Damage Prevention is About Communication
by admin in Blog
Damage Prevention is About Communication
By Brent A Fleury
Every time an excavator digs close to a line he worries that the underground network could have been damaged. Every time a locator investigates a damage he hopes the locate was accurate. No matter what our job title is, those of us in the damage prevention community hear about a damage and wonder what could be done differently to prevent it from happening again. This thought process is basically hardwired into our DNA. We ask ourselves this question over and over again, but when we explore the answer, do we always act on it and try something different? No excavator wakes up and says, “Today I’m going to cut off a utility.” Likewise, no locator wakes up and says, “Today I will save my paint and improperly mark the facility.”
Damage prevention training helps to build a culture of prevention within every organization that touches the excavation lifecycle (or, better yet, the “Damage Prevention Cycle”). If, at every toolbox talk, an excavator tells the crew to make sure they have all locate forms/stakeout reports in their hands to take to the jobsite, and to walk the area to validate the paint marks and flags, awareness is increased. If, every day before the shift starts, a locate supervisor tells the team to mark, sketch and COMMUNICATE the results to the excavator, awareness is increased. If an engineer takes the time to validate the utility conflict areas on the plan and communicates this information to the various stakeholders, awareness is increased. The end result of all this increased awareness is fewer damages.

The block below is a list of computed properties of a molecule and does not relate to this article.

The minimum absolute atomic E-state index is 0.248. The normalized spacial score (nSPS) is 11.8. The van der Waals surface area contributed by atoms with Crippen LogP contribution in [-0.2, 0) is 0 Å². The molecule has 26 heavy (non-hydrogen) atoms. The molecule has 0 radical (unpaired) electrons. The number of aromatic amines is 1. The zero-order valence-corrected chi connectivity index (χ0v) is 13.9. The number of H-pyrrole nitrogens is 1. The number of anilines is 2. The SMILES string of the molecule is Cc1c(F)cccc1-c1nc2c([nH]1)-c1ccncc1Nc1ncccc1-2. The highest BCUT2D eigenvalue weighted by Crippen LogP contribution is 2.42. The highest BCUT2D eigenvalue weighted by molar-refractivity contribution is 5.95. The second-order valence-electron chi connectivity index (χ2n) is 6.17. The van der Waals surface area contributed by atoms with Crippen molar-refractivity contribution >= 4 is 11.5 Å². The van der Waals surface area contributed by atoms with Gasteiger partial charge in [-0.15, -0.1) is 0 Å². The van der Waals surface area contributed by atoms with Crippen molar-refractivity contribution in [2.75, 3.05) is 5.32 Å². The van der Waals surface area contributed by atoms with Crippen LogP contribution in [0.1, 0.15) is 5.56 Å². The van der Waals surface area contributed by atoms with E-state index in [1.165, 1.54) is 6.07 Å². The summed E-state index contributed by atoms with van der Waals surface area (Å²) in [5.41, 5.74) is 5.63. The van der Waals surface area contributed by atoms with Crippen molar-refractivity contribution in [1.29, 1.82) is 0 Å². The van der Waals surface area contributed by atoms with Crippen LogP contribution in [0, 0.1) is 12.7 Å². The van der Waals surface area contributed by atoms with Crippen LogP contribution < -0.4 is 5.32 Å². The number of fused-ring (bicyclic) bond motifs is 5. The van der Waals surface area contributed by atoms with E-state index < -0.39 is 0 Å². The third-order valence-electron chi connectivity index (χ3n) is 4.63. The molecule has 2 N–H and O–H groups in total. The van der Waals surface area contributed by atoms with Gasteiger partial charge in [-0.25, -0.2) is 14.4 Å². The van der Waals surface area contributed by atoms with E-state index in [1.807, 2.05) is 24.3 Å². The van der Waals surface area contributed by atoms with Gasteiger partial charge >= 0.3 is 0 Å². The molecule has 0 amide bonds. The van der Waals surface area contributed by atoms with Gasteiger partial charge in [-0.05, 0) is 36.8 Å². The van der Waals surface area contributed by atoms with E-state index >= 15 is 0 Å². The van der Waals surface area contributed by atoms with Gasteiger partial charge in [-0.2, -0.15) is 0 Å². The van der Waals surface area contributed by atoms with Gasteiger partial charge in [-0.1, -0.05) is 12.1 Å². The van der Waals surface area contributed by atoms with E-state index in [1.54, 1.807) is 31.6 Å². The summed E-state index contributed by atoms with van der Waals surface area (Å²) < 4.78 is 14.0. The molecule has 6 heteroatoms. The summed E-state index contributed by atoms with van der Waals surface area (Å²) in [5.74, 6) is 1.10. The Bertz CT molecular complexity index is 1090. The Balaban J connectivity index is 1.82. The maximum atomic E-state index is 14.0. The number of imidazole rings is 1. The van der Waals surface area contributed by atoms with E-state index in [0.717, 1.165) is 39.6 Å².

Organizations like Common Ground Alliance (CGA), regional CGAs, safety authorities who promote safety and safe excavation, Call Center outreach programs, and the North American Telecommunication Damage Prevention Council (NTDPC) all communicate specific messages or hold education sessions focused on specific topics to effectively communicate the message. Damage prevention is not solely about locating, or excavating with caution, or even call/click before you dig, although these activities are performed as part of the process. The key to reducing damages is active communication.
When you are visible and your damage prevention team members are accessible, you build confidence with various stakeholders. When you build an engaged network within your structure, you will achieve great results and build trust in the ability to deliver consistent results. In the telecom world, technicians are encouraged to drop in and say hello when they drive by an excavation site; to talk about the work and validate that all locate information is on site and there are no issues. In the event there are some concerns, the technician can contact the locate provider for immediate assistance.
North of the border, where I have worked my entire career, we see results of 0.2 – 0.4 damages per 1,000 locate requests in the telecom sector. These results don’t just happen, but are an example of how a fully-engaged damage prevention program delivers. These results mean customers have an extremely reliable network.
It is important for everyone to communicate in order to reduce damages. I encourage anyone working in telecom to engage with CGA at a regional and national level. Being an active participant develops skills in damage prevention and helps bring innovative ideas to the table. Encourage internal team members to be strong communicators with all stakeholders. Explore opportunities to increase awareness and reduce damages within your organization, and don’t be afraid to ask for help. There are great companies that provide consultation services to help you achieve your goal of zero damages.Tags: 2016, architects, article, austinst, briarwood, camera, cemeteries, communication, damage prevention, detection, electricians, electromagnetic, elmhurst, engineers, fast, foresthills, fresh meadows, homeowners, imaging, industrial, info, information, mapping, news, nondestructive, nyc, plumbers, radarsystems, reliable, safe, subsurface, technology, thelatest, utilities, woodside